Wednesday, August 22, 2007

The F Word

F is for Failure.

Failure with a capital F is about work, career.

In this city, I get in touch with my feelings of being a Failure. It’s in my face.

Love life, inner growth, physical well-being are trumped by Failure.

From a Buddhist perspective, faced with Failure, I have an opportunity to surrender. Give in. Give up. There is in fact no success. If I can do this, horizons open, barriers fall, and happiness is possible.

I would love to.

A start would be making art for art’s sake. But, I honestly don’t know if I can do it. I get excited. I’m ambitious. And I still believe art is a public act.

Any tips on making stuff just to make?


Mark Creegan said...

i dont know Molly. I have never lived in NY. Sometimes I regret my decision to not move there when i was younger, but i also know the heavy competition there which is both good and bad. Teaching is a good way to stay involved and living in a smaller market..well there are good and bad aspects to that as well.

Its something we all struggle with. What is your vision for it all? Mine is a show every two years or so, full time professorship at a college with a MFA program, a few friends with whom i can talk about art. SO far i am good except that middle one. we'll see

take care.

Mark Creegan said...

I just realized i didnt really answer your question. Having a website really helps me by pushing me to regularly update. I have a small audience and get feedback now and then. I know its not the same but it helps in between during the lean show times. I know you have a site, maybe focus on that as a way? Also having a artist friend or two setting up regular studio visits helps.

im sur this is stuff you know:)

Molly Stevens said...

Thanks, Mark. I appreciate the comaraderie.

Vito Polly Vincent said...

You are not a failure as an artist if you enjoy making works of art. Why allow the market to determine all standards of success and failure? Markets dominate so much of our lives already, so why give them free reign over one of the last things we can control - our conceptions of who and what we are? It's difficult to step outside of markets, even if only mentally. I have a tremendous amont of difficulty with this myself. But ART arguably offers the best hope for creating a non-market based understanding of the world. Or maybe that's just naive twaddle. ...Perhaps the the alineation in and of the marketplace is something you can deal with in your work? And who knows but that it might eventually generate some interest...within the marketplace!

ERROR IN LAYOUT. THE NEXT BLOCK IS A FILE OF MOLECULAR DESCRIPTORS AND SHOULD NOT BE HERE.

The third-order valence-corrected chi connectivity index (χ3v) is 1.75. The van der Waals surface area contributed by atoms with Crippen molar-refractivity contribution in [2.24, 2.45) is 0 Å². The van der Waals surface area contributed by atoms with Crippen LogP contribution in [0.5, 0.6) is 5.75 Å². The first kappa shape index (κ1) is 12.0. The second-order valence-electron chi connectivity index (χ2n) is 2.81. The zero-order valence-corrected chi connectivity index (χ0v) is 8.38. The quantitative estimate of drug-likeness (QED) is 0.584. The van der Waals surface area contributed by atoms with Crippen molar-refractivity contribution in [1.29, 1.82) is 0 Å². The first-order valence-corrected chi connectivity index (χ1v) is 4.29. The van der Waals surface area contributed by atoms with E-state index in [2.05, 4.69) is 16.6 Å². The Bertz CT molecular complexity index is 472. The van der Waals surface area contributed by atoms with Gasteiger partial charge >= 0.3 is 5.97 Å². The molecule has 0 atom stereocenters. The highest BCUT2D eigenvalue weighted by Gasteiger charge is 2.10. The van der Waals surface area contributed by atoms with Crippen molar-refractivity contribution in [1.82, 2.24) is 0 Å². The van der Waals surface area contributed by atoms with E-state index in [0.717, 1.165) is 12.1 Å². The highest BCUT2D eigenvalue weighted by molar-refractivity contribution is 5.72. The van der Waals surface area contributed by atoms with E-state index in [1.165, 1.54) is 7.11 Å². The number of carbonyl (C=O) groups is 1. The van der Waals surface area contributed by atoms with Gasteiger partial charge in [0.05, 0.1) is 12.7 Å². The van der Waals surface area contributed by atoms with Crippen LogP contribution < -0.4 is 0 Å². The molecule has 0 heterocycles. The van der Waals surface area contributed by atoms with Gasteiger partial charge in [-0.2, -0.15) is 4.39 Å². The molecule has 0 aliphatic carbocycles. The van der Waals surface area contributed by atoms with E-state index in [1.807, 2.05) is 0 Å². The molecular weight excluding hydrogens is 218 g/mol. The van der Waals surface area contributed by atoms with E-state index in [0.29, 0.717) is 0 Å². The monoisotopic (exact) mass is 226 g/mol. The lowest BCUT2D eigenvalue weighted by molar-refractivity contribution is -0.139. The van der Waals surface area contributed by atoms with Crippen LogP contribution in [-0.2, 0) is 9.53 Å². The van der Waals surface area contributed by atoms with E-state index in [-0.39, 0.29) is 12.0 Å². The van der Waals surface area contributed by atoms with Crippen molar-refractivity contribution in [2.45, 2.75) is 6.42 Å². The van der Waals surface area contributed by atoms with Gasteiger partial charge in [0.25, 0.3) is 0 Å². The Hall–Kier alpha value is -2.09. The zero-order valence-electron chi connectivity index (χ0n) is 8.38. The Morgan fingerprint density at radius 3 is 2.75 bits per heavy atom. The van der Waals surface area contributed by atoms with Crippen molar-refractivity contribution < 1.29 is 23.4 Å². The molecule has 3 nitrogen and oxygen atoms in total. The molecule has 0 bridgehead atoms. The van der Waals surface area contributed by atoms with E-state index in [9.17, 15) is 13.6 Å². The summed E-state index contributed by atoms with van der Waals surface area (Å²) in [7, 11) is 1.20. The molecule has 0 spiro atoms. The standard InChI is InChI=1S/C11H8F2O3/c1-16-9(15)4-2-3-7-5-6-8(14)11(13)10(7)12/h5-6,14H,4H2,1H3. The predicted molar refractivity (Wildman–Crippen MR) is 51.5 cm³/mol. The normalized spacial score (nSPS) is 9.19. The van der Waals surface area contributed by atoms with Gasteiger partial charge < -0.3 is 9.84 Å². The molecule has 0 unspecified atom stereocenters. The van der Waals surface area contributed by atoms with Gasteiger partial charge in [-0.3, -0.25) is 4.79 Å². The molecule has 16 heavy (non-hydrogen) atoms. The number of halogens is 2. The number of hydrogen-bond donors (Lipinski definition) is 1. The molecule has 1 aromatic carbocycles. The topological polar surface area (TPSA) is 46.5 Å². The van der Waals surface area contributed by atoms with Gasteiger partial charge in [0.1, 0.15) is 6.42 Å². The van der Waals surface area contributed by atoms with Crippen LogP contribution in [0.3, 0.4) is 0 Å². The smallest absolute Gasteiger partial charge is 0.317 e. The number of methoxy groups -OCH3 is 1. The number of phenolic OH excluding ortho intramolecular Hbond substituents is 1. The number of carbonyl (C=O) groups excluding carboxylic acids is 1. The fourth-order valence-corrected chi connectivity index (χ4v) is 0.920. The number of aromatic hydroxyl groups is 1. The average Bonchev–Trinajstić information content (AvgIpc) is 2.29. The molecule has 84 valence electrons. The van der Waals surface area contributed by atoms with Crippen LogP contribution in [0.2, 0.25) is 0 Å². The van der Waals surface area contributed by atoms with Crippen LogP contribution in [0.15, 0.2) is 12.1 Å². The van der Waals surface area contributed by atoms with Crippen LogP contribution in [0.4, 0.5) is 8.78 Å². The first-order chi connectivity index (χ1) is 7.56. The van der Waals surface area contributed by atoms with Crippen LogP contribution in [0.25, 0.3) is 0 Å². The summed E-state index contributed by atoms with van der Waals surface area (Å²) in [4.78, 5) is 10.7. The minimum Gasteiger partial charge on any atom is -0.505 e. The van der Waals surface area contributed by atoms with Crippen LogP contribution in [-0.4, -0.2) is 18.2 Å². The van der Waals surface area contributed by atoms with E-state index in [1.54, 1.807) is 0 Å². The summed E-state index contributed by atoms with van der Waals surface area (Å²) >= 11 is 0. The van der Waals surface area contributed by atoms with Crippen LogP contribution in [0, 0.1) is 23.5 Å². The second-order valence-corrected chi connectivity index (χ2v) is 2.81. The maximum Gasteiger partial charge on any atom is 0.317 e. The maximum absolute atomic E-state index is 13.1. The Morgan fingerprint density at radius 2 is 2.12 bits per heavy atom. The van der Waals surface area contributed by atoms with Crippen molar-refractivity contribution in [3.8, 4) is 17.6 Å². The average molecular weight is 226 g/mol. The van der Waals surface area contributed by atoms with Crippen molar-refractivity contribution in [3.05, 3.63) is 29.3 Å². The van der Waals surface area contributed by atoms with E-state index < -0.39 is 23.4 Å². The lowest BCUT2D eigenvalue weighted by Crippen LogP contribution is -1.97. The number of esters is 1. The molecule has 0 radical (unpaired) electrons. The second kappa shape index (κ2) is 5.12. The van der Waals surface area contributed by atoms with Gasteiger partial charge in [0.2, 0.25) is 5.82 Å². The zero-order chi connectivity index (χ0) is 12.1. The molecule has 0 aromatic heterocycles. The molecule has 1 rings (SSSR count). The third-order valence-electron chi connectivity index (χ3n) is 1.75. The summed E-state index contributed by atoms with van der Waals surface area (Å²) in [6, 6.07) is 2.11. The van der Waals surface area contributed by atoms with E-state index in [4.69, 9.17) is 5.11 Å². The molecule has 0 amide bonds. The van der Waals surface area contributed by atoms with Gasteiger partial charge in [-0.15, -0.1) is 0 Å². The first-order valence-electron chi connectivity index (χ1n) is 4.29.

Dana said...

I think you do "make art for art's sake." As you've said, your belief is that art is a public act. So, for you, creation that is not intended to be public is not really "art." Of course, some people do create for only the sake of creation, and I don't believe that such art is without value. It is simply not your definition of "art." I also don't believe that there would not be utility in your creation of non-public works -- I just think that you would have to determine whether that's a path you really feel compelled to take.

It seems to me that forcing yourself to create intentionally non-public works -- without any strong motivation for doing so -- is more likely to decrease your passion as it denies the very foundation of your sense of what "art" is.

That sense may shift at some point, or you may believe that private creation has its own innate value. But, trying to remold your beliefs about the nature of art seems inimicable to the current nature of your passion for creation.

I also think VPV is right to urge you to try to disregard the idea that "markets" are what define your success or failure as an artist. Although I'm not an artist, as a member of the public regularly "marketed" to, I'm reasonably certain that society and markets are different (if intertwined) existences. Creating art for the public must surely be an entirely different endeavor than creating art for a market.

Of course, one of the allures of markets is that they are inherently (if often falsely) quantifiable. Perhaps it is not your "failure" in the marketplace (even assuming the truth of such a thing) that you should surrender to, but your "success" with the public. It is so easy to count the number of rejection letters, unreturned phone calls, and unenthused curators; so hard to embrace, believe, and hold on to all the voices that have said your art has interested, moved, and spoken to them.

And I don't mean holding on to those voices in the sense of clinging to that praise and becoming mired in the past and in the ego. But, rather, to allow yourself to give into the idea of art as a public act, feel yourself as a full participant in that world, and see what horizons are ahead.

Molly Stevens said...

Excellent points.

VPV: the feeling (not the thought) is that the market is reality. Therefore, if I'm not in the market, I'm not real. It's as if the market validates.
Perhaps that's naive. The idea that art "can create a non-market based understanding of the world," is a something I need to think about. I love that idea.

Dana: along the same lines, "public" in my mind, needs to include some strangers. "Public" in my mind are those anonymous, all-knowing, figures.

Great food for thought in both the comments. Thank you.

Mark Creegan said...

i guess i hold onto the idea that those validating structures are not fixed. I probably put too much hope in the internet to level things but hey i got a show in LA because of the internet so,who knows. Plus the internet provides that anonymous public in my mind. But again this can be delusional to some extent.

Lets just say thems da tricks of da trade;)

Molly Stevens said...

Good point, Mark, about the anonymous audience of the Internet.

I tend to see things black and white.